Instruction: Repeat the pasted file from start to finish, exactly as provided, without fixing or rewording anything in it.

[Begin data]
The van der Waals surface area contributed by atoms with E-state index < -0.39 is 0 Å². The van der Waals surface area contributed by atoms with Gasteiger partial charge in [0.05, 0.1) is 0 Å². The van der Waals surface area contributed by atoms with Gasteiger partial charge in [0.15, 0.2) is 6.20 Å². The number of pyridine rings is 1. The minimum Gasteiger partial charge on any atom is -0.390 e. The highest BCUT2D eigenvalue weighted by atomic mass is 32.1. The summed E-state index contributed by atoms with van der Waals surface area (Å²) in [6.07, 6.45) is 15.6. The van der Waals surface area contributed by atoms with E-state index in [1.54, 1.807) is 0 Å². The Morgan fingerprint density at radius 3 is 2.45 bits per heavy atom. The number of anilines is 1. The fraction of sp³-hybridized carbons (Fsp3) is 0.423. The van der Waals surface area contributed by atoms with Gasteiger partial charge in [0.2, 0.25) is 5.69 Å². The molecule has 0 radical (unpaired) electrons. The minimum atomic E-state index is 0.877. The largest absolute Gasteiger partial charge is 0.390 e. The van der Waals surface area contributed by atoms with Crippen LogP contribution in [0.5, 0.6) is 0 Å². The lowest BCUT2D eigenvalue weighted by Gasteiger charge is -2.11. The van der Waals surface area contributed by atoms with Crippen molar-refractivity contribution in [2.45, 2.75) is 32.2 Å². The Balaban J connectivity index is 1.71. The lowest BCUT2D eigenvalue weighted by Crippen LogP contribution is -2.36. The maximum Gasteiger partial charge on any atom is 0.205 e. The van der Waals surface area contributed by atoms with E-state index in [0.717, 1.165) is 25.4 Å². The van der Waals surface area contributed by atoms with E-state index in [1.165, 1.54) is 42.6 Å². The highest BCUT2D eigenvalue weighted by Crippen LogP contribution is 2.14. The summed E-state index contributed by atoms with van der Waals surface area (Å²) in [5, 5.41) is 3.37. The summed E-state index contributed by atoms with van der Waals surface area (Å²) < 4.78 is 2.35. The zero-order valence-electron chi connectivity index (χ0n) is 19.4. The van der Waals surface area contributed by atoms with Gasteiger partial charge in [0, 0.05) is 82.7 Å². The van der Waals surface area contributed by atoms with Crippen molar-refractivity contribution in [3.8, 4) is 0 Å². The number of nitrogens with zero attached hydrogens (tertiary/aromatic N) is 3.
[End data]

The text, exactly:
The van der Waals surface area contributed by atoms with E-state index < -0.39 is 0 Å². The van der Waals surface area contributed by atoms with Gasteiger partial charge in [0.05, 0.1) is 0 Å². The van der Waals surface area contributed by atoms with Gasteiger partial charge in [0.15, 0.2) is 6.20 Å². The number of pyridine rings is 1. The minimum Gasteiger partial charge on any atom is -0.390 e. The highest BCUT2D eigenvalue weighted by atomic mass is 32.1. The summed E-state index contributed by atoms with van der Waals surface area (Å²) in [6.07, 6.45) is 15.6. The van der Waals surface area contributed by atoms with E-state index in [1.54, 1.807) is 0 Å². The Morgan fingerprint density at radius 3 is 2.45 bits per heavy atom. The number of anilines is 1. The fraction of sp³-hybridized carbons (Fsp3) is 0.423. The van der Waals surface area contributed by atoms with Gasteiger partial charge in [0.2, 0.25) is 5.69 Å². The molecule has 0 radical (unpaired) electrons. The minimum atomic E-state index is 0.877. The largest absolute Gasteiger partial charge is 0.390 e. The van der Waals surface area contributed by atoms with Crippen LogP contribution in [0.5, 0.6) is 0 Å². The lowest BCUT2D eigenvalue weighted by Gasteiger charge is -2.11. The van der Waals surface area contributed by atoms with Crippen molar-refractivity contribution in [2.45, 2.75) is 32.2 Å². The Balaban J connectivity index is 1.71. The lowest BCUT2D eigenvalue weighted by Crippen LogP contribution is -2.36. The maximum Gasteiger partial charge on any atom is 0.205 e. The van der Waals surface area contributed by atoms with E-state index in [0.717, 1.165) is 25.4 Å². The van der Waals surface area contributed by atoms with E-state index in [1.165, 1.54) is 42.6 Å². The highest BCUT2D eigenvalue weighted by Crippen LogP contribution is 2.14. The summed E-state index contributed by atoms with van der Waals surface area (Å²) in [5, 5.41) is 3.37. The summed E-state index contributed by atoms with van der Waals surface area (Å²) < 4.78 is 2.35. The zero-order valence-electron chi connectivity index (χ0n) is 19.4. The van der Waals surface area contributed by atoms with Gasteiger partial charge in [0, 0.05) is 82.7 Å². The van der Waals surface area contributed by atoms with Crippen molar-refractivity contribution in [3.8, 4) is 0 Å². The number of nitrogens with zero attached hydrogens (tertiary/aromatic N) is 3.